How to setup a host file, correctly.. in Linux.

What is a host file?

A host file or /etc/hosts in Linux, it’s a locally administrated text file which is used by the operating system to translate host names into IP addresses. Keep in mind that the hosts file has a bigger priority then DNS, consequently the hosts are first resolved from here.


cat /etc/hosts myserver myrouter

In this example we have defined two hosts.
1) myserver with the IP address and the FQDN is
2) myrouter with the IP address, without a domain name, this is not a FQDN.

Just use the simple ping command, as you see in the example from below, the host is successfully translated.

ping myserver -c 1
PING myserver ( 56(84) bytes of data.
64 bytes from myserver ( icmp_seq=1 ttl=64 time=0.045 ms

What is FQDN?

FQDN is the abbreviation for Fully Qualified Domain Name, a domain name which must include at least a second-level domain and a top-level domain.
In our example
– host name is myserver
– second level-domain is example
– top-level domain is .com.

So.. the correct entry of a FQDN would be:
ip_address hostname.domain hostname

Local system’s host name

Some apps or services like Kerberos requires that the local system’s host name to be FQDN.
/etc/hostname file stores the system’s host name, if is modified the change will be effective only after reboot.

cat /etc/hostname

Check if local system’s host name is FQDN

You need to make sure that the local host name has a valid FQDN entry in /etc/hosts.

cat /etc/hosts | grep `hostname` myserver

You can also check with the hostname command.

Display the host name


Display the domain name

hostname -d

Display the FQDN

hostname -f

Create shortcut commands with aliases and functions in Bash

Shortcut commands are very handy, they can reduce typing and increase productivity, we can create these commands with aliases and functions. The alias command is built into shells like bash, sh, ksh, zsh and dash, in this tutorial we will use bash, the most popular shell in Linux. Functions can be used when more powerful operations and logic is needed, let’s test them and see how they work!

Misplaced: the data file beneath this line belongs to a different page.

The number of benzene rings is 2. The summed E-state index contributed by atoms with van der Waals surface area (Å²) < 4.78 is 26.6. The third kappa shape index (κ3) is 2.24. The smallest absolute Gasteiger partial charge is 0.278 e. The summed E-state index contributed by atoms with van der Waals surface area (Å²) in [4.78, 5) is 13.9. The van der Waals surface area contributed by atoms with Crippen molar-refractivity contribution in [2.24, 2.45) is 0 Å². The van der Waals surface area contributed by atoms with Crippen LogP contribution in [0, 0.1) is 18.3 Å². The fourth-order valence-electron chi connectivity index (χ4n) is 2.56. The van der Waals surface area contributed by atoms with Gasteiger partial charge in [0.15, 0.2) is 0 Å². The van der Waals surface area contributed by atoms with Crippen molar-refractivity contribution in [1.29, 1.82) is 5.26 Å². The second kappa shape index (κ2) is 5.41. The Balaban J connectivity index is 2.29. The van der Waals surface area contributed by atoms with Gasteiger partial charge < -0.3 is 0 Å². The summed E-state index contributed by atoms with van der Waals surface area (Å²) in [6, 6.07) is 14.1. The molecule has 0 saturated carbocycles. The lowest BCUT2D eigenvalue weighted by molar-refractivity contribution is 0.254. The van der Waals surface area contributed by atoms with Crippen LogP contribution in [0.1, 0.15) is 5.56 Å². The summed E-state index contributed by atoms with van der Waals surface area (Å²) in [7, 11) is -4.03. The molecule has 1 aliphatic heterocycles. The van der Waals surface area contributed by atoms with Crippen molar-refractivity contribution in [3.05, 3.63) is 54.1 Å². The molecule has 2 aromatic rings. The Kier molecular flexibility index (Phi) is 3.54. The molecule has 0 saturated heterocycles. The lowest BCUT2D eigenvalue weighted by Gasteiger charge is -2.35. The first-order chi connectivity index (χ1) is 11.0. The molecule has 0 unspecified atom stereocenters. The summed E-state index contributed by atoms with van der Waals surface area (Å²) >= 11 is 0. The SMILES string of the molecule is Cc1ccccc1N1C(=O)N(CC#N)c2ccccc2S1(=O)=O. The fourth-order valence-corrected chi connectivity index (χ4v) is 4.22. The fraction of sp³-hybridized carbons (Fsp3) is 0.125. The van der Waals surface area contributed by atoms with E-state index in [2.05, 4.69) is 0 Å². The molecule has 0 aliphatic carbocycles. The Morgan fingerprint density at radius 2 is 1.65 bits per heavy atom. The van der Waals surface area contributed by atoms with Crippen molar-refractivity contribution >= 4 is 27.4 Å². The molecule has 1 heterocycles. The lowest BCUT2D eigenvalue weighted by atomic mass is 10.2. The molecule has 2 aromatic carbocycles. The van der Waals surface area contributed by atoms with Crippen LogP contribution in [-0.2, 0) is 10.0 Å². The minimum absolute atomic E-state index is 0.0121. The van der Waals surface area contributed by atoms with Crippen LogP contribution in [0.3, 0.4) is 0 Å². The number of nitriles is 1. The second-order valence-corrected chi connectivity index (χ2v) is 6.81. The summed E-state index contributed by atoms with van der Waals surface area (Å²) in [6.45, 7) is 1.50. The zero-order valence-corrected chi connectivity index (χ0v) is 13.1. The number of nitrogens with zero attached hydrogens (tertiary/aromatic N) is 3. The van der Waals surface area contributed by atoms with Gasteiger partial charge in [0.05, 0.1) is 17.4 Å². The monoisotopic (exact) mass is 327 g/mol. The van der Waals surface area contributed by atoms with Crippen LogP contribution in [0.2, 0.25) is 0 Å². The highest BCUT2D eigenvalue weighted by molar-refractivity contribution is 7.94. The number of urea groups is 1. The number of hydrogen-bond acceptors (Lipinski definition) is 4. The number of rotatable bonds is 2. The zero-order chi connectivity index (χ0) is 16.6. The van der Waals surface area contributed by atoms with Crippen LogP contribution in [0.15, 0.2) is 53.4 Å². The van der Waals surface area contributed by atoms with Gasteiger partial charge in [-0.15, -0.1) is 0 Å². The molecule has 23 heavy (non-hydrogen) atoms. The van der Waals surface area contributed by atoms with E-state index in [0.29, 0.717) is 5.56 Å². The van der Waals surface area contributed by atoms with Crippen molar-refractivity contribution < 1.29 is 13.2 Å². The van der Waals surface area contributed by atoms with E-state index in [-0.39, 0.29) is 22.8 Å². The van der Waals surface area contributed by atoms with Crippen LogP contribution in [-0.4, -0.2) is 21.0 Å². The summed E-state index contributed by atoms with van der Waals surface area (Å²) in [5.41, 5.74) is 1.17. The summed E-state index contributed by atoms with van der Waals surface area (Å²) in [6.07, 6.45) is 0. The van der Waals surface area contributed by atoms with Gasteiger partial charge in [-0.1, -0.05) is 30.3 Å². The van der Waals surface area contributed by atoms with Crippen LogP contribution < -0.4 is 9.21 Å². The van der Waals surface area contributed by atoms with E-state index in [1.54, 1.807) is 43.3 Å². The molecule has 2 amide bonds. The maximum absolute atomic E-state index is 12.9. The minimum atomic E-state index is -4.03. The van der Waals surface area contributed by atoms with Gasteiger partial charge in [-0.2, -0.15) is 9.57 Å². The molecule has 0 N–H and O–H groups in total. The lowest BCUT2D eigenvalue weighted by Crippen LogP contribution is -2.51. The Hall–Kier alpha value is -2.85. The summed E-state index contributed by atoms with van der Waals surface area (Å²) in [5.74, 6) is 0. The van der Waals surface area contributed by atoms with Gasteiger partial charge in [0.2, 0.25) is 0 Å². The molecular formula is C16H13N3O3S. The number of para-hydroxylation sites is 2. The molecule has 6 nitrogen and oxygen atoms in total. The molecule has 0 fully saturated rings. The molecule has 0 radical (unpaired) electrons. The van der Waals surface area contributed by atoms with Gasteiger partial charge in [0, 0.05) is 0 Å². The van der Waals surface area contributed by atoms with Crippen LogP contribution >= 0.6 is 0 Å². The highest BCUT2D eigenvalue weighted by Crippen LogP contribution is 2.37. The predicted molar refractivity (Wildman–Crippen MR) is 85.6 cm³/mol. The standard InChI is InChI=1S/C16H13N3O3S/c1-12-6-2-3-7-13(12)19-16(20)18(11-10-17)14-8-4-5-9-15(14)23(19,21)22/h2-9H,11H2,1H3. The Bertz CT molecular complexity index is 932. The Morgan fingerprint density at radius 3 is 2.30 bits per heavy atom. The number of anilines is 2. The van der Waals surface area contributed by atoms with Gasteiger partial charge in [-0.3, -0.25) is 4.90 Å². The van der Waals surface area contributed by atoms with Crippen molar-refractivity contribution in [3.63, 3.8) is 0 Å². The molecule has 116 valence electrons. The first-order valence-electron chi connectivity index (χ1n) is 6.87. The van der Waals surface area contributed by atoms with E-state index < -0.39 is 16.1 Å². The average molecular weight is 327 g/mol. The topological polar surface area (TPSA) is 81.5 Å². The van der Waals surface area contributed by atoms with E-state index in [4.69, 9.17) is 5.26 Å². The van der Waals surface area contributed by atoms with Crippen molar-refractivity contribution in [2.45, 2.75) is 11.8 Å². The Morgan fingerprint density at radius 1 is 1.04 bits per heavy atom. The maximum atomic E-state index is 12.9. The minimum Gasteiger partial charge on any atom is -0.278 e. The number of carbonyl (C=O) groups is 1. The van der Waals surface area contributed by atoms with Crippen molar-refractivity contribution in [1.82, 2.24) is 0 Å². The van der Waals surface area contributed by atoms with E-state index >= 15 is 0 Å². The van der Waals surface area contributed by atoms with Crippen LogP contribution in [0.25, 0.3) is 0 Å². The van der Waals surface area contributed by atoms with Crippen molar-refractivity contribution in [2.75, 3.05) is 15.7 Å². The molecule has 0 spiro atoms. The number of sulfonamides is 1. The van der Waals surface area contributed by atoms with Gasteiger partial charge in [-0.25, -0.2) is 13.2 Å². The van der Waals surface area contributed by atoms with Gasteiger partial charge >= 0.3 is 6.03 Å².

Show all defined aliases

Also I would like to share my favorite ones, feel free to post in the comments your favorite. Thanks!

alias cp='cp -i'
alias mv='mv -i'
alias t='telnet'
alias s='ssh'
alias p='ping'
alias v='vim'
alias h='history'
alias ls='ls --color=auto'
alias ll='ls -alh'
alias grep='grep --color'
alias pinf='ping -i 0.2'
alias pinb='ping -s 9000'
alias p10='sudo ping -c 10 -i 0.02'
alias p100='sudo ping -c 100 -i 0.02'
alias update='sudo apt-get update'
alias upgrade='sudo apt-get upgrade'
alias install='sudo apt-get install'
alias cache='sudo apt-cache'

Can be found at:

Create aliases

alias ls='ls --color=auto'

Remove alias

unalias ls


If you add or remove an alias by command it will be available only for the current session, to make them permanent you need to add them to ~/.bashrc for the current user or /etc/bash.bashrc (Debian) , /etc/bashrc (CentOS) for all users. Also to load the bashrc file you need to start a new session or run the source command: source ~/.bashrc.

Run a command directly

If the command has the same name as the alias, you can run the command by using ‘\’ ( backslash ).



If you need to do something more complicated then an alias, you can use functions. To make them permanent you need to add them to bashrc, see the note from above.


function print_param {
      if [ ! -z "$1" ]
          echo "The parameter nr. 1 is $1"
          if [ ! -z "$2" ]
              echo "The parameter nr. 2 is $2"